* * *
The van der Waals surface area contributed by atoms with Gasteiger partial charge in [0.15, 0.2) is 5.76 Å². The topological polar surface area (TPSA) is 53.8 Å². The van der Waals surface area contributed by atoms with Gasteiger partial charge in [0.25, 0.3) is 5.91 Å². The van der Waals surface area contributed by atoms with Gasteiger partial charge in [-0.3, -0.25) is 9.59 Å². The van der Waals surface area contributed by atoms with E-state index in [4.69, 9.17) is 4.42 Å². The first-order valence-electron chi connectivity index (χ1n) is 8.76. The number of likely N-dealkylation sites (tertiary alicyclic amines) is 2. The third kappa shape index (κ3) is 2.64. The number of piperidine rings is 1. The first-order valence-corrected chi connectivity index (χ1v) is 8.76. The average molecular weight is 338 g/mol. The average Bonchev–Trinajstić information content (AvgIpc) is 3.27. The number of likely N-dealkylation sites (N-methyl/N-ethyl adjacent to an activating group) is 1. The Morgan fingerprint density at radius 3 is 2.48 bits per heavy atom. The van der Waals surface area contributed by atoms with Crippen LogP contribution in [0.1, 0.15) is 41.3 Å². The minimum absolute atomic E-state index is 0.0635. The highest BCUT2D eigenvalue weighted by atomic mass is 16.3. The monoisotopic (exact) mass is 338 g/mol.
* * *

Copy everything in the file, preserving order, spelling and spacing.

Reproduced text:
The van der Waals surface area contributed by atoms with Gasteiger partial charge in [0.15, 0.2) is 5.76 Å². The topological polar surface area (TPSA) is 53.8 Å². The van der Waals surface area contributed by atoms with Gasteiger partial charge in [0.25, 0.3) is 5.91 Å². The van der Waals surface area contributed by atoms with Gasteiger partial charge in [-0.3, -0.25) is 9.59 Å². The van der Waals surface area contributed by atoms with E-state index in [4.69, 9.17) is 4.42 Å². The first-order valence-electron chi connectivity index (χ1n) is 8.76. The number of likely N-dealkylation sites (tertiary alicyclic amines) is 2. The third kappa shape index (κ3) is 2.64. The number of piperidine rings is 1. The first-order valence-corrected chi connectivity index (χ1v) is 8.76. The average molecular weight is 338 g/mol. The average Bonchev–Trinajstić information content (AvgIpc) is 3.27. The number of likely N-dealkylation sites (N-methyl/N-ethyl adjacent to an activating group) is 1. The Morgan fingerprint density at radius 3 is 2.48 bits per heavy atom. The van der Waals surface area contributed by atoms with Crippen LogP contribution in [0.1, 0.15) is 41.3 Å². The minimum absolute atomic E-state index is 0.0635. The highest BCUT2D eigenvalue weighted by atomic mass is 16.3. The monoisotopic (exact) mass is 338 g/mol.